The summer I was three, my parents took me to Jones Beach to play in the sand and drive the kiddie cars around a small circular track.
I took driving very seriously, negotiating every twist and turn with elaborate care. And my efforts did not go unnoticed.
“Look how well she drives!” cried my mother.
“She stays right on the track,” said my dad.
I was impressed by my own virtuosity. In fact, I was so good that when we went back the next year, the kiddie car operator remembered me.
“There’s that little girl who never goes off the track!” he said.
Wow! I must be really good. I tried not to let the exhilaration go to my head as I carefully turned the wheel, not once veering off the track. And then, inexplicably (I must have suspected something) I took my hands off the wheel. The car kept circling the track, maneuvering perfectly around the curves with no help from me. I was crestfallen. I was also pissed off. The adults had given me the distinct impression that I possessed a rare talent for kiddie car driving. And I had believed them! Now, it turned out, I hadn’t been doing anything at all. Nothing, nada; it was all an elaborate lie.
This experience left me with a lingering suspicion of adults. What other fictions were they perpetrating? I stopped leaving cookies out for Santa at Christmastime; the kiddie car outrage had turned me into an agnostic. And the kiddie car syndrome – the illusion of control – was a thing of the past.
Or so I believed.
For over ten years now I’ve been guiding my husband through various health crises including several strokes, two valve surgeries, and a series of life-threatening leg bleeds caused by his medication. John, who was a college professor for fifty years before he retired, is more interested in the geneses of totalitarianism and the paradoxes in Gulliver’s Travels than the irregular beatings of his heart. So I became his health advocate.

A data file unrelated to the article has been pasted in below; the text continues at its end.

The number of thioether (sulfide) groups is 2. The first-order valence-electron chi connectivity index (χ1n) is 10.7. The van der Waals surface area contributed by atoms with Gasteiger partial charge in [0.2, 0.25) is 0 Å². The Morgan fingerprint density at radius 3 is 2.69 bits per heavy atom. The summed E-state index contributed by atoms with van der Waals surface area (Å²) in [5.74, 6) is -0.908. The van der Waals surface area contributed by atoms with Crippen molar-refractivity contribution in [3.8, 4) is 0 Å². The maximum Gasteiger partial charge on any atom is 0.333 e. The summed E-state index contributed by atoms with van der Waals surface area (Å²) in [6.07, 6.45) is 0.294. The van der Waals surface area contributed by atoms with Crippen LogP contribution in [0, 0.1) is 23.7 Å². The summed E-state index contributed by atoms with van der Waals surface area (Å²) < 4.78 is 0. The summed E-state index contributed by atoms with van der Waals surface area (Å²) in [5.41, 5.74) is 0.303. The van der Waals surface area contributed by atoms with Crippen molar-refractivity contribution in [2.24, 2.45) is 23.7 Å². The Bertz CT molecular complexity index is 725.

And I am a fierce advocate. I foresee danger and circumvent it at every turn. Once I ran into a hospital procedure room where John was about to have an angiogram.
“Don’t put the catheter up his left leg!” I cried.
John had been in the hospital for several days and I suspected, from something he’d said just before the procedure, that he’d had a bleed in his left leg during the night.
My dramatic announcement stopped the doctor cold, which was a good thing because I was right about the left leg. John had sustained a bleed during the night, and putting a catheter up his newly-injured leg might well have resulted in a more serious bleed. Once again, with skill and foresight, I had narrowly averted disaster.
For the next five years, John’s health was relatively stable, which, in the language of medicine, is a beautiful word. Then, two weeks ago, he had a seizure in the middle of the night. I was completely unprepared for this and didn’t recognize it for what it was (a post-stroke seizure). I fully believed I was witnessing my husband’s death. After calling 911, I shouted to our twenty-year old daughter. Together we managed to turn him over so he could breathe freely until the ambulance arrived.
John is home again now, and doing well. But his seizure reanimated the painful disillusionment on that long-ago day in Jones Beach. During the past ten years, I believed (or talked myself into believing) that I was single-handedly responsible for my husband’s health and well-being, vigilantly steering him around sharp curves and avoiding dangerous cliffs with diet, exercise, and close monitoring. Now, once again, I’m reminded that I may be in the driver’s seat, but I’m not steering the car – at least not one controlled by a kiddie car operator who keeps me on track. The car I’m driving now (metaphorically) is more like a bumper car. I still manage to circumvent some collisions, even some dangerous ones. Those I don’t avoid I interrogate myself about endlessly. What if I’d stayed to the outside track? Could I have avoided that last bump? What about the red car racing straight towards us? Can I make a sharp turn and speed away?
In spite of my vigilance and John’s cooperation, there are bumps and jolts I have not been able to avoid. Some have been more sharp than others.
People often say to me, “You’re doing so well with John!” or “I’m really impressed with how well you take care of John.”
To me, it doesn’t feel like I’m doing a spectacular job caring for John, because the outcome is not spectacular. After all, inevitably, the ride will come to an end. But for right now, I’m keeping hands securely on the wheel.
Illustrations by Shannon Wheeler.